A woman’s endeavour to help the differently abled.
By Priyanka Kalra
Let the story and initiative of Ruma Roka be the inspiration you need to bring a positive change in your life and the lives of others. Ruma Roka was born in privilege and health, but she made these her tools to bring change in society. Ruma set up Noida Deaf Society (NDS) in 2005. She started her endeavour from a small two-bed room flat training just two kids at her residence and grew the initiative into something much bigger. This exclusive WE interview focuses on how Ruma Roka has helped change the lives of many.
What made you start this endeavour (NDS)?
A long time after I got married, I wanted to start a school and do something of value. I always found myself to be fortunate and I wanted to give back by starting a school. I do not have any deaf person in my family, but one day I saw this show on Doordarshan news where the anchor was interpreting the news in sign language, which made me curious. That is when my search and journey began.
What is the challenging part of working with hearing impaired youth?
The challenging part is firstly learning sign language and then to find a way to train the deaf through sign language, so they can become a productive part of our society. That was the biggest challenge when I started, but challenges also go through a period of change. There are new challenges at every step. When I started, the biggest challenge was learning the sign language and after that the second challenge was to get teachers who know sign language or train them in sign language.
After a few years the challenge became about training the students. The students come from very poor literacy backgrounds since they studied in school with teachers who only speak. As a result they can’t understand their teachers. So, the challenge then was how to create the training modules and curriculum. The challenges have grown, challenges have been overcome and that is how I’ve grown as a human.
What kind of training does Noida Deaf Society provide the students with?
We started with teaching the students how to read and write and how to communicate with the mainstream world through writing. Then we developed our IT curriculum. Then, with the input of the students, we developed a vocational curriculum so their learning ends up in employment and self-reliance. The curriculum is all visual based, computer-based training. All in all, our mission is mainstreaming the deaf through vocational training and helping them get employed.
After years of training and working with children and youth with hearing impairment, what do you feel are the strengths specific to them?
They are wonderful visual learners. They are also great visual workers. They have a knack for any work which is visual in nature like data entry jobs, ITs and banks, the service industries, retail and hospitality. Their impeccable hand-eye coordination, the fact that they are not distracted by noise around them, makes them very efficient employees. They win employee of the month awards regularly. They are just looking for a compassionate environment where they can be part of the company and add value.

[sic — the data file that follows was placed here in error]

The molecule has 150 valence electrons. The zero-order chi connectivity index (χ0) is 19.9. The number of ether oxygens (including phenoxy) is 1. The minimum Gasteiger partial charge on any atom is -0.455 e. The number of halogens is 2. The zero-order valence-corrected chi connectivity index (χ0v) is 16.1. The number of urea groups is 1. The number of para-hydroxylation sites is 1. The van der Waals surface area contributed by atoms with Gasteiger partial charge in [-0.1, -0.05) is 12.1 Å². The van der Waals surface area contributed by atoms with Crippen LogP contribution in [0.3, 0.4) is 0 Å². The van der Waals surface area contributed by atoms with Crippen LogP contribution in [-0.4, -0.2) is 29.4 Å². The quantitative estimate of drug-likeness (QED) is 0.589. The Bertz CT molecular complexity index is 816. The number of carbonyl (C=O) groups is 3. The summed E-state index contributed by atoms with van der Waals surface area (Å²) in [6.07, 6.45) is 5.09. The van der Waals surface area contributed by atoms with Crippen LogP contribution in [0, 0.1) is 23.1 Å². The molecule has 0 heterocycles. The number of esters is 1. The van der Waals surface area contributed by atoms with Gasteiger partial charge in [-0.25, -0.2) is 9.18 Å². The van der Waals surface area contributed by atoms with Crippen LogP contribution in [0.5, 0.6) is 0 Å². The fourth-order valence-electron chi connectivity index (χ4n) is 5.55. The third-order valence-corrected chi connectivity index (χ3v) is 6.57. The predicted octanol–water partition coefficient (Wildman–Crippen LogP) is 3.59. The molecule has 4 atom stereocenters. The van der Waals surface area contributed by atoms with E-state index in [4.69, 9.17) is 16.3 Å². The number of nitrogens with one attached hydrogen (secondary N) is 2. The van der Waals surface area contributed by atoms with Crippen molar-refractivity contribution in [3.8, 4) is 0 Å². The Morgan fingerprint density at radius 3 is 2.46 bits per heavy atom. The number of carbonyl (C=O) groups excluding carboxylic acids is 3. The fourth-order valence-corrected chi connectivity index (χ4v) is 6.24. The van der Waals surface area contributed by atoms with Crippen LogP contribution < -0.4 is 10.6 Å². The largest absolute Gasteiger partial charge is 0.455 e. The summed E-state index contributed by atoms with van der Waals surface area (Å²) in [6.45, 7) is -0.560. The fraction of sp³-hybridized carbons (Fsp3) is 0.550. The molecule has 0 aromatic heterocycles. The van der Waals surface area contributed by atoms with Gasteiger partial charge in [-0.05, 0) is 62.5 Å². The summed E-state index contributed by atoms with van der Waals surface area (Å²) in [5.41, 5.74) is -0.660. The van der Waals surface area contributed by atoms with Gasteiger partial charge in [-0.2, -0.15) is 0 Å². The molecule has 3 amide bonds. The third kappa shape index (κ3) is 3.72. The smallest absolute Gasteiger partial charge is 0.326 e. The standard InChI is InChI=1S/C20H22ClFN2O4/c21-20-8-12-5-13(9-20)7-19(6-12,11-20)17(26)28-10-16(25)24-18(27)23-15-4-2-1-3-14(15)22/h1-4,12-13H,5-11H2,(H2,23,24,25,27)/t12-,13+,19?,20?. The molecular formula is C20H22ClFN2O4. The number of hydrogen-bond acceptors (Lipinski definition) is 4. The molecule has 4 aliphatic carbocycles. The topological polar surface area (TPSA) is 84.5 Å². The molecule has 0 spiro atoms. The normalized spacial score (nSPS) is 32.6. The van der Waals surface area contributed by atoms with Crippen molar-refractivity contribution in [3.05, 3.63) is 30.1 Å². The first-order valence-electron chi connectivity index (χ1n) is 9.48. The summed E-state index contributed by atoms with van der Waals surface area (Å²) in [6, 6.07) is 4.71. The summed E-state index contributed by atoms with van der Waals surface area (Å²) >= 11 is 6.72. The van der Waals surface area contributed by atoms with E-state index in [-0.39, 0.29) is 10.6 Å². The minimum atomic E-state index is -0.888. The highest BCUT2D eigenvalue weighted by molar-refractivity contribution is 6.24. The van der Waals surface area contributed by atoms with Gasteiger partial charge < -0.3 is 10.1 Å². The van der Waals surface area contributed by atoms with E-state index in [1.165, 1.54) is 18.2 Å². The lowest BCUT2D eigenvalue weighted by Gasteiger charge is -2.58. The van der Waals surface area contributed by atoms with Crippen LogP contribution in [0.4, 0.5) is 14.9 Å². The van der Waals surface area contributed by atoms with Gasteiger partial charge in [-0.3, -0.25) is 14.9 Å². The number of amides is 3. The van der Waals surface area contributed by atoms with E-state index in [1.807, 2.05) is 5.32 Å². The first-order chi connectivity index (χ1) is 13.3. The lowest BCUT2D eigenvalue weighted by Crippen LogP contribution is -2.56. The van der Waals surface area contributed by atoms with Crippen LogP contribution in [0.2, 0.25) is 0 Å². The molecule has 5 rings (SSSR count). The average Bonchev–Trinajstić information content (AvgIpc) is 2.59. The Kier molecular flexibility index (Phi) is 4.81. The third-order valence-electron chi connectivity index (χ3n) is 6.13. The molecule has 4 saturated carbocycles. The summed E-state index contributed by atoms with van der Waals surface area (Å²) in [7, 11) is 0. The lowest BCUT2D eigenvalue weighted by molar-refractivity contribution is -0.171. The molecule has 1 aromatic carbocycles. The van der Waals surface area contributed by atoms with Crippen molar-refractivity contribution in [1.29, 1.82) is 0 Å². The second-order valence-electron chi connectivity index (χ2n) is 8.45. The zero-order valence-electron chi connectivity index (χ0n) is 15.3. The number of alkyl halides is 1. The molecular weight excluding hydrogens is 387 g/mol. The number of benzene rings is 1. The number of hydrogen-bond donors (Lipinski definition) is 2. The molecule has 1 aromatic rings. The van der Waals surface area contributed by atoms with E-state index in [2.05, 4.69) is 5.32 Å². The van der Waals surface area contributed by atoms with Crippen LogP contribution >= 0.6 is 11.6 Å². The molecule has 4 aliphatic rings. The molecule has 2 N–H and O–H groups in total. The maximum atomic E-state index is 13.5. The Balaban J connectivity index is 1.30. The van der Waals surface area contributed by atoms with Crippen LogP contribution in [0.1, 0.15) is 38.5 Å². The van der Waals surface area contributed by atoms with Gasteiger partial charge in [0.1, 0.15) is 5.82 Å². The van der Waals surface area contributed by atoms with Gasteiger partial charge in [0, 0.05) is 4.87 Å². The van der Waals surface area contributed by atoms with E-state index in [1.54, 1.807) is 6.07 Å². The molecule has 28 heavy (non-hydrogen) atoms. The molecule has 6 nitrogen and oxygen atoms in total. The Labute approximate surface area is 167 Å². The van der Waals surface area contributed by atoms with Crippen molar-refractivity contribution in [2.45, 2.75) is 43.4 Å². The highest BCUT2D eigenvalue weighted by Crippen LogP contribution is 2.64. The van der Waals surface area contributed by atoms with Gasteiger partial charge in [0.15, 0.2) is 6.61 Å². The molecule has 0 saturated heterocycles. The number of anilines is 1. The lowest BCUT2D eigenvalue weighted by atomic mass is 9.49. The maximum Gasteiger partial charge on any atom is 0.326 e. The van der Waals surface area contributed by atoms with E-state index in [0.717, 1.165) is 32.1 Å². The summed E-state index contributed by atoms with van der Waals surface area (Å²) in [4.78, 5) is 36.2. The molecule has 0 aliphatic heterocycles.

Do companies respond positively towards hiring hearing impaired youth?
Earlier, 10 years ago, when we would approach companies, the response would be lukewarm and the companies seemed nervous. They were worried about the low education levels and the difficulty in communication, and these are very valid questions. When we work with the companies, we teach them sign language and sensitise the people who will be working with deaf people. We create an environment where it is a win-win situation for them and our deaf youth. The difference in perspective is taking place.
Now, companies come back and rehire from us because they have seen the work productivity of the trained deaf youth. This isn’t about charity anymore.
What are some common stereotypes and myths surrounding the deaf that you would like to break?
I believe that ‘disabled’ does not connote ‘no ability’. For me I would like to change the sympathy and pity that people give the deaf. Look at them as a productive human resource instead of pitying them. No one is perfect. So, why write off an entire community without understanding what they can do. That is the stereotype we would like to break with the help of NDS.
What are your future plans for the NDS and the progress of the hearing impaired?
We have already worked with 5400 deaf youths and got more than 1200 youths employed. We would like to continue this and reach out to as many people as possible. Open more centres so more youth can get trained and get employed, where teachers can be trained and corporates will come and look at us as a resource centre. That is the way forward.
What are your expectations from the government to help the cause?
We are already working with the government in many shapes and forms. The new project by PM Modi, the ‘Skill India’ campaign, endorses the fact that there are millions of disabled youth who can be skilled for becoming a part of our productive society. Other than that, the government gives inputs in how to skill the disabled youth. But we require some more support in terms of infrastructure. We hope the government reaches out and supports us as partners.
What is your advice to the friends, family and the general population on how to treat people with hearing impairment?
India is a diverse country. Please look at my deaf children as a different community with a different language. There are so many deaf people, but there are more of us and we should take the step forward to connect with them as a society.
For the parents, I want them to know that your children are perfectly able. Please learn sign language for them and reach out to them with your heart. Don’t treat them with sympathy, but empathy.